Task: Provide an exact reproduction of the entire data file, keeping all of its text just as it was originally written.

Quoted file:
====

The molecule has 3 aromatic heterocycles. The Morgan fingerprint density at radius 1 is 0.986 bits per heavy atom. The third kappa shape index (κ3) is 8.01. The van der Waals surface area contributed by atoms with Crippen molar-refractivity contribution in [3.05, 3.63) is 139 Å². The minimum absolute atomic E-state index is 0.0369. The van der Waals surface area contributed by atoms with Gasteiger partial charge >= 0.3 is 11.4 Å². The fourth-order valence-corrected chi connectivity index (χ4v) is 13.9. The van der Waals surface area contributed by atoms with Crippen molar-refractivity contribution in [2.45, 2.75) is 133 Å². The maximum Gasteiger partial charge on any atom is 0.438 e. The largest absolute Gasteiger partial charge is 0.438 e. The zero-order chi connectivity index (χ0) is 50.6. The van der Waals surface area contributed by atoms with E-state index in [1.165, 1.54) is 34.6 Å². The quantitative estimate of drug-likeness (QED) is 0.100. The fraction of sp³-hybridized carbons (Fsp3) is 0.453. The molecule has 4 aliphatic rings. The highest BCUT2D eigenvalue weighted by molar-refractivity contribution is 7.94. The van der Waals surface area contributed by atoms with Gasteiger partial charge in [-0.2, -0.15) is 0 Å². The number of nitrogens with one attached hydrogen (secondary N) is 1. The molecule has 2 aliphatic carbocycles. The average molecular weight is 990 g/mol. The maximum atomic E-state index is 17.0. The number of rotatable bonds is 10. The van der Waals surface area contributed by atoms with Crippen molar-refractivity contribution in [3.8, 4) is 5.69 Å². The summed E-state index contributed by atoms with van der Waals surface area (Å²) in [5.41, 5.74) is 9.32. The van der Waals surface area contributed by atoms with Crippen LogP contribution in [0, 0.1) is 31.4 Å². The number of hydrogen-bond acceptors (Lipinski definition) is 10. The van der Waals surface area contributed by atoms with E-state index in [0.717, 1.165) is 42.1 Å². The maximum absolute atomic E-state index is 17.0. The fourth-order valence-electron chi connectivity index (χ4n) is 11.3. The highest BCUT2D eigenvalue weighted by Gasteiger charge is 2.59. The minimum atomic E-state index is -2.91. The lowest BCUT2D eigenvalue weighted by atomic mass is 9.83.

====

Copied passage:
The molecule has 3 aromatic heterocycles. The Morgan fingerprint density at radius 1 is 0.986 bits per heavy atom. The third kappa shape index (κ3) is 8.01. The van der Waals surface area contributed by atoms with Crippen molar-refractivity contribution in [3.05, 3.63) is 139 Å². The minimum absolute atomic E-state index is 0.0369. The van der Waals surface area contributed by atoms with Gasteiger partial charge >= 0.3 is 11.4 Å². The fourth-order valence-corrected chi connectivity index (χ4v) is 13.9. The van der Waals surface area contributed by atoms with Crippen molar-refractivity contribution in [2.45, 2.75) is 133 Å². The maximum Gasteiger partial charge on any atom is 0.438 e. The largest absolute Gasteiger partial charge is 0.438 e. The zero-order chi connectivity index (χ0) is 50.6. The van der Waals surface area contributed by atoms with E-state index in [1.165, 1.54) is 34.6 Å². The quantitative estimate of drug-likeness (QED) is 0.100. The fraction of sp³-hybridized carbons (Fsp3) is 0.453. The molecule has 4 aliphatic rings. The highest BCUT2D eigenvalue weighted by molar-refractivity contribution is 7.94. The van der Waals surface area contributed by atoms with Gasteiger partial charge in [-0.2, -0.15) is 0 Å². The number of nitrogens with one attached hydrogen (secondary N) is 1. The molecule has 2 aliphatic carbocycles. The average molecular weight is 990 g/mol. The maximum atomic E-state index is 17.0. The number of rotatable bonds is 10. The van der Waals surface area contributed by atoms with Crippen molar-refractivity contribution in [3.8, 4) is 5.69 Å². The summed E-state index contributed by atoms with van der Waals surface area (Å²) in [5.41, 5.74) is 9.32. The van der Waals surface area contributed by atoms with Crippen LogP contribution in [0, 0.1) is 31.4 Å². The number of hydrogen-bond acceptors (Lipinski definition) is 10. The van der Waals surface area contributed by atoms with E-state index in [0.717, 1.165) is 42.1 Å². The maximum absolute atomic E-state index is 17.0. The fourth-order valence-electron chi connectivity index (χ4n) is 11.3. The highest BCUT2D eigenvalue weighted by Gasteiger charge is 2.59. The minimum atomic E-state index is -2.91. The lowest BCUT2D eigenvalue weighted by atomic mass is 9.83.